In December 1972, Kowalski became the first wrestler to pin André the Giant in North America, in what was billed as a "Battle of the Giants." Photographs from the Quebec City match helped to establish André's reputation in American wrestling magazines, since they showed him towering over the better-known Kowalski. Kowalski had done much the same to boost Giant Baba's fame in Japan, with a televised 1963 match.

Kowalski became the main antagonist of Bruno Sammartino in the World Wide Wrestling Federation in the 1960s and 1970s. On May 11, 1976, Kowalski won the WWWF World Tag Team Championship with Big John Studd. Both men wore black masks and tights and called themselves "The Executioners". They lost the title in December of that year to Chief Jay Strongbow and Billy White Wolf.

After his WWWF retirement in 1977, Kowalski started a professional wrestling school in Malden, Massachusetts. Due to his health, he ceased to be involved with it in 2003, and the school subsequently moved to North Andover, Massachusetts. Among the alumni of this school are Triple H, Chyna, Perry Saturn, John Kronus, and Brittany Brown. Kowalski also trained Big John Studd, Damien Kane, Chris Nowinski, A-Train, April Hunter, Frankie Kazarian, Nikki Roxx and Kenny Dykstra. Kowalski continued to wrestle on independent shows into the early 1980s, and worked only sparingly after that. His last match took place in 1993, when Kowalski was 66 years old.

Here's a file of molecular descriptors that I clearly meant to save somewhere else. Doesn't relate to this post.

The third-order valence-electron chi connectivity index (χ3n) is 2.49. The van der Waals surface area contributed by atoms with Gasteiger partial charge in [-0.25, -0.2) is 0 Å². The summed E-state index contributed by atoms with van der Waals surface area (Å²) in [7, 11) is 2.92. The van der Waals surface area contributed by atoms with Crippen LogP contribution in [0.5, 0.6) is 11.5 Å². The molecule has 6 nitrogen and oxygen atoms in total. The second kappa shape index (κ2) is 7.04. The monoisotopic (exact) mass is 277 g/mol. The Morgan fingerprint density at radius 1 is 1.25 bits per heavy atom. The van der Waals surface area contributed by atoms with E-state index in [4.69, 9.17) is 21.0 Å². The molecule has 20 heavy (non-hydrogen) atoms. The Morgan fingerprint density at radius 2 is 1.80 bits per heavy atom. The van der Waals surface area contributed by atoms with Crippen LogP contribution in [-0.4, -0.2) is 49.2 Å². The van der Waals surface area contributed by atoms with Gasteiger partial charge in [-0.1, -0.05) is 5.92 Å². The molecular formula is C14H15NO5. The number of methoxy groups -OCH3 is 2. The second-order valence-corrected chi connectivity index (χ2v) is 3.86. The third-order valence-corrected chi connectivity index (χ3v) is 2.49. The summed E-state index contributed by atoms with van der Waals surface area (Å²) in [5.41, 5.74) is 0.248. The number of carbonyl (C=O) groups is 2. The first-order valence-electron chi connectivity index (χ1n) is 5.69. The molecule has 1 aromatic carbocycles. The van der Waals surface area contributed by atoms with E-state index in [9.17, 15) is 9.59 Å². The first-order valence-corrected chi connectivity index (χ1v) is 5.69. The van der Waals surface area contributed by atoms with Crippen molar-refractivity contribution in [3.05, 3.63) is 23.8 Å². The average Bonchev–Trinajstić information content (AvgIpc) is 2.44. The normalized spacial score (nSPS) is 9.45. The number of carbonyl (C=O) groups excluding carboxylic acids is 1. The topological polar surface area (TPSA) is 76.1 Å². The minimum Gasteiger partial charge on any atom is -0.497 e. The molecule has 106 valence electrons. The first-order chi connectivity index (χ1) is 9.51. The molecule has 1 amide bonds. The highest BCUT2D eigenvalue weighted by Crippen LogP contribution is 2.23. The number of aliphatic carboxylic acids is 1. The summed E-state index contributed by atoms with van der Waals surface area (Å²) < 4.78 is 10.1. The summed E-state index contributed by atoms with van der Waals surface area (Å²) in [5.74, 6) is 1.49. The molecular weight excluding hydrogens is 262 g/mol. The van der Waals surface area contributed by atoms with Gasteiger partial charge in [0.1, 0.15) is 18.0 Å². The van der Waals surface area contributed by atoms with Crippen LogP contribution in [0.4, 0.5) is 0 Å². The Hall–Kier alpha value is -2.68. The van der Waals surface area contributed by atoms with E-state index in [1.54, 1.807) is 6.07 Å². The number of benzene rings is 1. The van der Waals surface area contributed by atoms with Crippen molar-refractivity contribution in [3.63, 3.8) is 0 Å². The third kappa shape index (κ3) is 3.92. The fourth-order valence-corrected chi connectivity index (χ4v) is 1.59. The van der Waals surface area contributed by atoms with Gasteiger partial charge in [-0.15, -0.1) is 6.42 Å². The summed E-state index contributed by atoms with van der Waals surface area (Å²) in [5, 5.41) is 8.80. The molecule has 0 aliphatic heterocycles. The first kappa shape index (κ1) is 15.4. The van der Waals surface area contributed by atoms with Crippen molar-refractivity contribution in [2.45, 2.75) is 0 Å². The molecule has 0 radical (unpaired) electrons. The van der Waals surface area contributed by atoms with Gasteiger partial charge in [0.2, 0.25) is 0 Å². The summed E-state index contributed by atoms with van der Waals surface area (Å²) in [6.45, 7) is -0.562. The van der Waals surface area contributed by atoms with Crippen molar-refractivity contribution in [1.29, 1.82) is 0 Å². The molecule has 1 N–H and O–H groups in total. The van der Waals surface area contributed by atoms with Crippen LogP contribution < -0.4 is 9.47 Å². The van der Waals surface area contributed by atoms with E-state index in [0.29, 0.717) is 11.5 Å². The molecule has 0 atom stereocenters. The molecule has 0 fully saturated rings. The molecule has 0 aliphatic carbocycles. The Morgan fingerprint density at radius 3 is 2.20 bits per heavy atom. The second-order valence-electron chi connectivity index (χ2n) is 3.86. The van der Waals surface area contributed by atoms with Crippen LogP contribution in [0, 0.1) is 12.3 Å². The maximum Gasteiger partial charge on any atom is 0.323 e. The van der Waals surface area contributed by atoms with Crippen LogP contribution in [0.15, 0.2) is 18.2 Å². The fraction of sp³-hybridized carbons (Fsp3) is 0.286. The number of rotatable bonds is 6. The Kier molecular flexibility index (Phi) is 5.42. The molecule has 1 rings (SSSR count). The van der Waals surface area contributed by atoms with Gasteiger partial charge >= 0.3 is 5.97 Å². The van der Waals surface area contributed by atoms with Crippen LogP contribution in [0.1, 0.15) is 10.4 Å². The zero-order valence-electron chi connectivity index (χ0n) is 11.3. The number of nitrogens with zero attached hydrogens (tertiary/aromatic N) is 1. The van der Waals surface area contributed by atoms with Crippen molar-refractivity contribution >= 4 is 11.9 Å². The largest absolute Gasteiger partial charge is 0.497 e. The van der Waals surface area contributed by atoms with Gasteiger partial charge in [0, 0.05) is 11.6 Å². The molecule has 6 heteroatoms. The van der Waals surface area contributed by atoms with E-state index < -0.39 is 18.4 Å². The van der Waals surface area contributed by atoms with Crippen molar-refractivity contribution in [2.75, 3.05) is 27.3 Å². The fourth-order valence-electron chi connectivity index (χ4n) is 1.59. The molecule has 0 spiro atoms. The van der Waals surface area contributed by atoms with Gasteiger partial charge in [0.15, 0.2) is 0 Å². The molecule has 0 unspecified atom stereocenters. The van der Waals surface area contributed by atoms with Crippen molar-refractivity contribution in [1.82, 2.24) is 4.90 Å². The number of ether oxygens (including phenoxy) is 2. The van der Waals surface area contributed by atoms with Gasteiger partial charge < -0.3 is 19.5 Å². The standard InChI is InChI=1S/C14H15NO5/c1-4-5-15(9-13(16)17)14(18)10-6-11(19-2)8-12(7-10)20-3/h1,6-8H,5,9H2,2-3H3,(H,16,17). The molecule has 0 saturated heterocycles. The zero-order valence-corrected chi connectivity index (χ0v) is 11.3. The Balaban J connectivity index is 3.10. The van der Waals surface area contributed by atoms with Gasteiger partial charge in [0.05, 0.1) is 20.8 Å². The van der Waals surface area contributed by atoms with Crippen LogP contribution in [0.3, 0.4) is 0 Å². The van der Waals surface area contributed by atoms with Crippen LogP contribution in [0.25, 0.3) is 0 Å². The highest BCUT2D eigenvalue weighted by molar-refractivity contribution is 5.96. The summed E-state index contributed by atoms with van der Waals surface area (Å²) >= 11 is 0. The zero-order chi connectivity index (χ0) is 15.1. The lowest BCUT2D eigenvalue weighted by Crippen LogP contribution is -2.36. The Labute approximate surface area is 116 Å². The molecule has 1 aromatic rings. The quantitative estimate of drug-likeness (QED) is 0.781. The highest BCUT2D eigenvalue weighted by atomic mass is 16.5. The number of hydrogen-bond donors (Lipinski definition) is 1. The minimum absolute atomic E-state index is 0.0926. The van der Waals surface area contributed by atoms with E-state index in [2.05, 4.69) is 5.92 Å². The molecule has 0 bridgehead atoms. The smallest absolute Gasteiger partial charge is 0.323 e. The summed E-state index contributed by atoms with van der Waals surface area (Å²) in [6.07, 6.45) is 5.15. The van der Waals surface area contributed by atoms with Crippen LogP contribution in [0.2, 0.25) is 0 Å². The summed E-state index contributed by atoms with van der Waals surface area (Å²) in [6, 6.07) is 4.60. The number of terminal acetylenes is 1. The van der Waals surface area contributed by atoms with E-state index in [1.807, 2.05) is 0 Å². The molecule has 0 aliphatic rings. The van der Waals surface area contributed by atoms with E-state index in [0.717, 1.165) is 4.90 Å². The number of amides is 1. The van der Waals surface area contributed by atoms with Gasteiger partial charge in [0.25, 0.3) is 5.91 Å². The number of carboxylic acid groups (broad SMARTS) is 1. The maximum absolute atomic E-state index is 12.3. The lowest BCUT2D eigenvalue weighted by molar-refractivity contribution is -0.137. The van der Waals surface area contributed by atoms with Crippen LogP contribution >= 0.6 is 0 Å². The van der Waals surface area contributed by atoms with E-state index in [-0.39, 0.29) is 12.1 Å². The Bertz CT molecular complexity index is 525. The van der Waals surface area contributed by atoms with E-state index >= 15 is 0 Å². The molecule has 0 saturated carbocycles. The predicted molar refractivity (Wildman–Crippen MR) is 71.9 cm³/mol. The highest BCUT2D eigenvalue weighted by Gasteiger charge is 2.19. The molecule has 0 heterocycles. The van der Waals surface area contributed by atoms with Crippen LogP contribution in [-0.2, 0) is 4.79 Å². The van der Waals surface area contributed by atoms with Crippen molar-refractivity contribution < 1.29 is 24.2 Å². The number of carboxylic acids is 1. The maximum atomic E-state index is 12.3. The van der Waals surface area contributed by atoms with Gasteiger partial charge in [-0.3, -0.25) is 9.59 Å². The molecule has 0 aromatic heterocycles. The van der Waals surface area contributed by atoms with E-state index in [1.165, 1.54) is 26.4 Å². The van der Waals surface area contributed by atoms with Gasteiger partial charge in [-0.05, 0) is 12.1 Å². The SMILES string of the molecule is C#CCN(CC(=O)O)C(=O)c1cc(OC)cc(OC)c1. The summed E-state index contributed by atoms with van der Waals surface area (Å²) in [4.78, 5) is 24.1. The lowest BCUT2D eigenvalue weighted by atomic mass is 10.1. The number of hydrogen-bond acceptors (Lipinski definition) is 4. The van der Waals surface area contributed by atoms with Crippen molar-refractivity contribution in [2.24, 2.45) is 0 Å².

He also made numerous post-retirement television appearances, including Late Night with David Letterman in 1982, and was featured in a comic role in Michael Burlingame's surrealist film To a Random in 1986. "Lost in the B-Zone," a music video for Birdsongs of the Mesozoic, which was derived from this film, also prominently featured Kowalski.

On June 14, 2007, Kowalski was inducted into The National Polish-American Sports Hall of Fame.

Kowalski married for the first time to Theresa Ferrioli on June 19, 2006. He had known her since 1998, and she was surprised when he proposed, since he was known as a life-long bachelor.

He became a vegetarian in the late 1960s and claimed to be the only one in professional wrestling. He would not drink milk or alcohol, and did not smoke. He would not even drive with wrestlers who smoked, which limited his traveling options.

Kowalski began to suffer escalating health problems in the time leading up to his death. The Sun received the report on Kowalski from his friend, another wrestling legend, Bruno Sammartino, that Kowalski had to go to a rehabilitation center in Everett, Massachusetts, where he was recovering from a knee injury. It seemed he was getting better, until he suffered a heart attack on August 8, 2008. According to Slam! Sports, the Quincy Patriot Ledger, and other sources, Kowalski's family was apprised that he would not recover. When Kowalski was taken off life support on August 18, subsequent news reports erroneously stated that he had died. Kowalski died on August 30, 2008.